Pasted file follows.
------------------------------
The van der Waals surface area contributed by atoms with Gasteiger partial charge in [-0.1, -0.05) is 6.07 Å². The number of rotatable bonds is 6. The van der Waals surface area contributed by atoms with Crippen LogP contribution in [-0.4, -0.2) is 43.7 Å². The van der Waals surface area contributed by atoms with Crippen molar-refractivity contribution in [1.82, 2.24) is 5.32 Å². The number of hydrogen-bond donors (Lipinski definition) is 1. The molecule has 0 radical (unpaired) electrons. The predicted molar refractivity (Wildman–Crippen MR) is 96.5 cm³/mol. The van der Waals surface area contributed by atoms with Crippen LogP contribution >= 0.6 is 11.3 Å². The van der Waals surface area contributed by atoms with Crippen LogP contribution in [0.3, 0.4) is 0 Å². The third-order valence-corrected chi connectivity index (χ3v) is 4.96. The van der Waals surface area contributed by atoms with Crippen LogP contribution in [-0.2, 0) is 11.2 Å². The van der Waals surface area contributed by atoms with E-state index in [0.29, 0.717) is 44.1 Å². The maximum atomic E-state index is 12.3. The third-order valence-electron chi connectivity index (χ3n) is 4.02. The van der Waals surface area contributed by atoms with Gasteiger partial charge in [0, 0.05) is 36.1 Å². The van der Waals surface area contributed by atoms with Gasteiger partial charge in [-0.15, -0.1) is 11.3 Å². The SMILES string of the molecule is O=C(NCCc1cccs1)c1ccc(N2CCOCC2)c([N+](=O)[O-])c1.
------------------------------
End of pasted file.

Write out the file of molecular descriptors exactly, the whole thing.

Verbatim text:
The van der Waals surface area contributed by atoms with Gasteiger partial charge in [-0.1, -0.05) is 6.07 Å². The number of rotatable bonds is 6. The van der Waals surface area contributed by atoms with Crippen LogP contribution in [-0.4, -0.2) is 43.7 Å². The van der Waals surface area contributed by atoms with Crippen molar-refractivity contribution in [1.82, 2.24) is 5.32 Å². The number of hydrogen-bond donors (Lipinski definition) is 1. The molecule has 0 radical (unpaired) electrons. The predicted molar refractivity (Wildman–Crippen MR) is 96.5 cm³/mol. The van der Waals surface area contributed by atoms with Crippen LogP contribution >= 0.6 is 11.3 Å². The van der Waals surface area contributed by atoms with Crippen LogP contribution in [0.3, 0.4) is 0 Å². The third-order valence-corrected chi connectivity index (χ3v) is 4.96. The van der Waals surface area contributed by atoms with Crippen LogP contribution in [-0.2, 0) is 11.2 Å². The van der Waals surface area contributed by atoms with E-state index in [0.29, 0.717) is 44.1 Å². The maximum atomic E-state index is 12.3. The third-order valence-electron chi connectivity index (χ3n) is 4.02. The van der Waals surface area contributed by atoms with Gasteiger partial charge in [0, 0.05) is 36.1 Å². The van der Waals surface area contributed by atoms with Gasteiger partial charge in [-0.15, -0.1) is 11.3 Å². The SMILES string of the molecule is O=C(NCCc1cccs1)c1ccc(N2CCOCC2)c([N+](=O)[O-])c1.